Tax expert questions base for windfall tax
An accounting professional with speciality in taxation says while the tax reforms announced in the 2012 budget will bring some relief to income tax payers, it can reduce the profitability of some sectors of the economy, especially mining.
Mr Abeiku Gyan-Quansah, Manager, Tax Services at accounting firm PwC, told the Daily Graphic that tax reforms for the stock exchange, raising the income tax bands and the introduction of a new accounting system for administering tax refunds were healthy developments.
However, Mr Gyan-Quansah was skeptical that although the National Stabilisation Levy would be abolished, other tax measures for the mining sector could erode their profitability depending on what constituted the base for determining the taxes.
The tax expert made it clear that the accounting firm was yet to fully appraise the entire budget to enable it to make deeper comments in due course.
Last Wednesday, the Minister of Finance and Economic Planning, Dr Kwabena Duffuor, presented the 2012 Budget and Economic Statement of the government to Parliament, during which he announced a variety of tax measures aimed at roping in more revenue and broadening the tax net.
It also sought to enable Ghanaians benefit from the windfalls that mining companies have been enjoying in recent years due to increases in the price of gold on the world market.
Beginning next year, the finance minister announced, the corporate tax rate for mining companies would be increased from the current 25 per cent to 35 per cent, while a windfall profit tax of 10 per cent will be paid by all mining concerns. The rate of capital allowance was also slashed from 80 per cent to 20 per cent for five years for mining.
Capital allowance include certain types of huge expenses the mining companies make in their operations such as purchases of mining equipment, which are allowed to be deducted from their gross profit before tax is determined.
Mr Gyan-Quansah told the Daily Graphic that the reduction in the capital allowance rate would increase the taxable incomes of the mining companies and could deny them the requisite profit for all the risk they took in mining.
He said with the increase in their tax rate and reduction in the capital allowance, mining companies would have more taxes applied to them, although contrary to stabilisation clauses in the Mining Act 2006, which protected them from suffering adversely from increases in taxes in the jurisdiction.
“Increases in prices will increase their revenues much as it will lead to an increase in the five per cent royalties they pay to the state. But the current arrangement has the potential of affecting the investments of the mining companies,” the PwC tax services manager stated.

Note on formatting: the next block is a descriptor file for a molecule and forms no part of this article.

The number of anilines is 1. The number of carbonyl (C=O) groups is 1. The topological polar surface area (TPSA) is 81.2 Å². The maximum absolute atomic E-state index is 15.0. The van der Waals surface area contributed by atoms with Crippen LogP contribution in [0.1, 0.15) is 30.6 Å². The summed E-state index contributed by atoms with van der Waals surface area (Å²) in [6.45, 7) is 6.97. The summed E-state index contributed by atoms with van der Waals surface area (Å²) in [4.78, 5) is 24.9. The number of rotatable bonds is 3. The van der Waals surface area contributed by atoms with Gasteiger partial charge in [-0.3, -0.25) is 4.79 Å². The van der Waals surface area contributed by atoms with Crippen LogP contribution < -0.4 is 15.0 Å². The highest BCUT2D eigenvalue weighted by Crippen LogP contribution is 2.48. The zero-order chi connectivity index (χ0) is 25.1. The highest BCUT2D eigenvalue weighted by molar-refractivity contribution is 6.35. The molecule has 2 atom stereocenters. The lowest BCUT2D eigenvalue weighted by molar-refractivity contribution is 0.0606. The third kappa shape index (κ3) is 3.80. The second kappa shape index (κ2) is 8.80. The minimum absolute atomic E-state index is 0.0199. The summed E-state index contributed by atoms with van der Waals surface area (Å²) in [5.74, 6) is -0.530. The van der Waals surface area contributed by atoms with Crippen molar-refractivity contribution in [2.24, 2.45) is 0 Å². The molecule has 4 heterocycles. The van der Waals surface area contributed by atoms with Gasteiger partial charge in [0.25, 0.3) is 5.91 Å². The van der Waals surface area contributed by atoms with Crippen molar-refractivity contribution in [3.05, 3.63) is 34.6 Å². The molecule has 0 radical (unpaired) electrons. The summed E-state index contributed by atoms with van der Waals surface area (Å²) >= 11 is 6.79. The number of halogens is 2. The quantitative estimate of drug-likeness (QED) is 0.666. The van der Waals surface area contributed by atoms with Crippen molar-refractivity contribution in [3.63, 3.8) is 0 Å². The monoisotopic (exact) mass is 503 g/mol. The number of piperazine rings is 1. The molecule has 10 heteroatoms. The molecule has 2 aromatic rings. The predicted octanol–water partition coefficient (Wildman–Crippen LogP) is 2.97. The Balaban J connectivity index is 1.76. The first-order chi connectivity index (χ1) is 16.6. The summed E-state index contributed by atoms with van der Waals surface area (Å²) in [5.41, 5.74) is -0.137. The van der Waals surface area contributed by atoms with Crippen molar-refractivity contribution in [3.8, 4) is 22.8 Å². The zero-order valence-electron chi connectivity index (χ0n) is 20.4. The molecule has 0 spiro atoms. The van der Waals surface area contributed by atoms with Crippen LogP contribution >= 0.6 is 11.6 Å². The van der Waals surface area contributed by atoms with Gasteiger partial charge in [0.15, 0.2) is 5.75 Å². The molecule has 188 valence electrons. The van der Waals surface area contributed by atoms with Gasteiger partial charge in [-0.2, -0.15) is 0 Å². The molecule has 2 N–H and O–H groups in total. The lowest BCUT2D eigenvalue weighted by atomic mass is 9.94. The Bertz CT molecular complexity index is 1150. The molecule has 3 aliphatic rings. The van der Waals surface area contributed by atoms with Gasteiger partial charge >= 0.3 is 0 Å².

He also wondered what would be the base for calculating the windfall tax, whether it was the additional unit of profit or the revenue.
Mr Gyan-Quansah was, however, happy about the renegotiation committee to be set up as that would offer the mining companies the opportunity to make inputs.
Of interest to many companies is the announcement of improvements in the administration of the revenue refunds system under VAT and duty drawbacks, which the industry has for a long time been complaining about.
The GRA which administers the refunds has been mandated to adopt an accounting system to allow taxpayers to offset such refunds against other tax obligations.
“The proposed reform in VAT Refunds is a step in the right direction after many years of calling for this setting of method. It will eliminate the system where the refunds become due only after an audit- a process which takes a long time and locks up the working capital of companies,” Mr Gyan-Quansah said.
He also lauded other tax reforms for trading activities on the stock exchange, saying a holiday in capital gains tax for instance could help move Over the Counter (OTC) trade in shares onto the stock exchange.
The government is seeking to increase local revenue mobilisation, which currently, stands at 13.1 per cent of the total production of goods and services in the country also known as Gross Domestic Product (GDP), a reduction from the 22 per cent to GDP before the economy was rebased last year.
The average in the sub-Saharan Africa region is 15 per cent. The tax revenue-GDP ratio outturn for 2011 is estimated at 16.5 per cent.
Source: Daily Graphic